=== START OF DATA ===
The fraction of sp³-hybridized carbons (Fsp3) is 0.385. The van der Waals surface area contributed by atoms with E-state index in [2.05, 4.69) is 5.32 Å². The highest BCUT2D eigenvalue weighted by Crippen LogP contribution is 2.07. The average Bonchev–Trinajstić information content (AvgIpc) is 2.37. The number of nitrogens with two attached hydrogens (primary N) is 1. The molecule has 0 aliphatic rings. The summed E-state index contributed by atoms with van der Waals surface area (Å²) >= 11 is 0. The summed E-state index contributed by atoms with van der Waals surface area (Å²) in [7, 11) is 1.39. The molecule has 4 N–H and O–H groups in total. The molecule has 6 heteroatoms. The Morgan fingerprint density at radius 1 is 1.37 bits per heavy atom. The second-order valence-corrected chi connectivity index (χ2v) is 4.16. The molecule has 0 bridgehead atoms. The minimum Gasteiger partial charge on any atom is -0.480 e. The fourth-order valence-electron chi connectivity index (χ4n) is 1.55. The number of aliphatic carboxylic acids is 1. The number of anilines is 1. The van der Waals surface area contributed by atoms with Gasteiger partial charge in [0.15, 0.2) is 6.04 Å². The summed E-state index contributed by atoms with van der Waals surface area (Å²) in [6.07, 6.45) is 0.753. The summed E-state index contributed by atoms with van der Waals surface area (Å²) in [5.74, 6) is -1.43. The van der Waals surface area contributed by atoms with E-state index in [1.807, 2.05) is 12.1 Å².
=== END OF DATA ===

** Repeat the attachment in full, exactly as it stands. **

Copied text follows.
The fraction of sp³-hybridized carbons (Fsp3) is 0.385. The van der Waals surface area contributed by atoms with E-state index in [2.05, 4.69) is 5.32 Å². The highest BCUT2D eigenvalue weighted by Crippen LogP contribution is 2.07. The average Bonchev–Trinajstić information content (AvgIpc) is 2.37. The number of nitrogens with two attached hydrogens (primary N) is 1. The molecule has 0 aliphatic rings. The summed E-state index contributed by atoms with van der Waals surface area (Å²) >= 11 is 0. The summed E-state index contributed by atoms with van der Waals surface area (Å²) in [7, 11) is 1.39. The molecule has 4 N–H and O–H groups in total. The molecule has 6 heteroatoms. The Morgan fingerprint density at radius 1 is 1.37 bits per heavy atom. The second-order valence-corrected chi connectivity index (χ2v) is 4.16. The molecule has 0 bridgehead atoms. The minimum Gasteiger partial charge on any atom is -0.480 e. The fourth-order valence-electron chi connectivity index (χ4n) is 1.55. The number of aliphatic carboxylic acids is 1. The number of anilines is 1. The van der Waals surface area contributed by atoms with Gasteiger partial charge in [0.15, 0.2) is 6.04 Å². The summed E-state index contributed by atoms with van der Waals surface area (Å²) in [6.07, 6.45) is 0.753. The summed E-state index contributed by atoms with van der Waals surface area (Å²) in [5.74, 6) is -1.43. The van der Waals surface area contributed by atoms with E-state index in [1.807, 2.05) is 12.1 Å².